Money PassingStock Market Volume, like other technical indicators, is used to predict short term trends in price movements of stocks. As a definition, volume is the number of shares traded in a certain security over some defined period of time. It can also be the volume of shares traded in a market index.

In its simplest form, volume is often thought to be a measure of liquidity in a stock. Liquidity is the ease to buy and sell. If a stock has heavy trading volume, that means there’s a lot of interest in that stock. Conversely, if there is little interest in a stock, it is said to be “thinly traded.”  Securities with light volume often have greater incremental trading price spreads. This is just a fancy way of saying that thinly traded stocks tend to have greater price volatility.

For predicting price movements, knowing about a stock’s volume is in itself fairly useless. It’s like having a stable without a horse.  To use volume correctly, we need to look at a couple things, the first being the volume trend.

Volume trend tells us whether the stock’s volume is increasing or declining. Either way, a trend depicts increasing interest or decreasing interest. Interest has nothing to do with price. You can have a steep upward trend in volume and declining prices. Maybe the entire executive class of a corporation is being sent off to prison. In the old days, they would jump out the windows, but now you can’t open the windows. In any case, having the president and his posse carted off to the nearest federal minimum security country club can cause lots of interest in a stock, much of it negative - volume up, stock price down.

Once we understand the direction volume is headed, we need to look at the volume in relation to price. Let’s take a stock with no real discernable volume trend and a price that is relatively flat. The company comes out with a new product that starts to attract some interest and investors start buying, driving the price up. Within days everyone wants to jump on board and the stock’s price keeps climbing and the volume of trades surges upward until the price becomes, well, a little pricey and interest to buy disappears. Volume declines dramatically. This becomes the signal for a price reversal.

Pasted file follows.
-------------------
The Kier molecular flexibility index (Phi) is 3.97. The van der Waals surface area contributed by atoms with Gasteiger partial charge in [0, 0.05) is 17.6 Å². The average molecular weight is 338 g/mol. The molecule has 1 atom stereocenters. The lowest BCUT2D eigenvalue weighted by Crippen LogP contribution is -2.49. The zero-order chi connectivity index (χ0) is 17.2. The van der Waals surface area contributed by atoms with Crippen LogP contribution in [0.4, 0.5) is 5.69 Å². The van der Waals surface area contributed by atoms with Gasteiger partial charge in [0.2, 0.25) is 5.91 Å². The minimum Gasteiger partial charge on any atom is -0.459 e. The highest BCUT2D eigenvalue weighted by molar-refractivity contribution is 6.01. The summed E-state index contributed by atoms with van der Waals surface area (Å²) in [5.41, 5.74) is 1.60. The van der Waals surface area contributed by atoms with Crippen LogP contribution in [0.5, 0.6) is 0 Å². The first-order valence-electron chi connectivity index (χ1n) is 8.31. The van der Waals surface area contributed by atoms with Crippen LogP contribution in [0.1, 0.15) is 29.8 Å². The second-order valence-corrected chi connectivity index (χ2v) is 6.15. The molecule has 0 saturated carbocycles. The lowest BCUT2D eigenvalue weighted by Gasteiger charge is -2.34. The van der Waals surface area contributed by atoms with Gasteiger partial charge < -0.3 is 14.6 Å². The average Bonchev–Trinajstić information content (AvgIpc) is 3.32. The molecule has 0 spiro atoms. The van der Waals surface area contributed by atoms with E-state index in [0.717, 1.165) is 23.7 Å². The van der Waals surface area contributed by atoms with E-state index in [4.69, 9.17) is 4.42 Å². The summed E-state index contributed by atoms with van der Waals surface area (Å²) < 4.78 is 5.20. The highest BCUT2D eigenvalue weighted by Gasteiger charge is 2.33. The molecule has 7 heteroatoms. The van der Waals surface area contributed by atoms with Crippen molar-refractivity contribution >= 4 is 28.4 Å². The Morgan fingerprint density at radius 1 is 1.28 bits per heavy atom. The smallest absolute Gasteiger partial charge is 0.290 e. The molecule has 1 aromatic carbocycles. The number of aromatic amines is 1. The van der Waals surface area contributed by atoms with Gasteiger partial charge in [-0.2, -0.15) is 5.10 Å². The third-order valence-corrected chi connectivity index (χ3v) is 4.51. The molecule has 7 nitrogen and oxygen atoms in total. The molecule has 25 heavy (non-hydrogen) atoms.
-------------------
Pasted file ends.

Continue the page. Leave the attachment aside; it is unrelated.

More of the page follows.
For some people this concept of a reversal after a surge is hard to grasp, but, when you think about it, there’s a lot of sense in it. Say a hot new restaurant opens in town. This restaurant starts to get good reviews and reservations start pouring in. As the wait for a table grows longer, the reservations surge until it’s impossible to be seated. Now wait a month or two and call again. As if by magic, reservations are easier to get because the initial buzz has dissipated. Volume surge is not a lot different as either buyers or sellers pile on to drive up or down the price until the emotion evaporates. Once volume drops, look for the reversal.

A word about technical indicators - they are only indicators, not guarantees of future performance. My friend, Master Maine Guide, Randy Spencer, has a book out entitled, "Where Cool Waters Flow." The book follows his fishing and hunting experiences around the tiny town of Grand Lake Stream, Maine. In one section he gets into how wind direction affects fishing for small mouth bass. Wind direction for Randy is a technical indicator. However, as he muses later, some of his most productive guiding days are when the wind is blowing from a direction that should keep the fish off the flies. The same holds true for the stock market. Some of the best trades are done when the technical indicators are screaming for a day of rest.

So, remember, whether you’re looking for trophy fish, or trying to make a profitable trade, technical indicators can help, but they’re not the final word in success.

The opinions voiced in this material are for general information only and are not intended to provide specific advice or recommendations for any individual. To determine which investment(s) may be appropriate for you, consult your financial advisor prior to investing. All performance referenced is historical and is no guarantee of future results. All indices are unmanaged and cannot be invested into directly.

Glenn “Chip” Dahlke, a Senior Contributor to The Living Trust Network, has 30 years in the investment business. He is a Registered Representative with LPL Financial and a principal with Dahlke Financial Group. He is registered to transact securities business with persons who are residents of the following states: CA. CT, FL, GA, IL. MA, MD. ME, MI. NC, NH, NJ, NY.OR, PA, RI, VA, VT, WY. Securities offered through LPL Financial. Member FINRA/SIPC. Contact him at This email address is being protected from spambots. You need JavaScript enabled to view it. or at his office on Ashlawn Farm in Lyme, CT (860) 434-4261.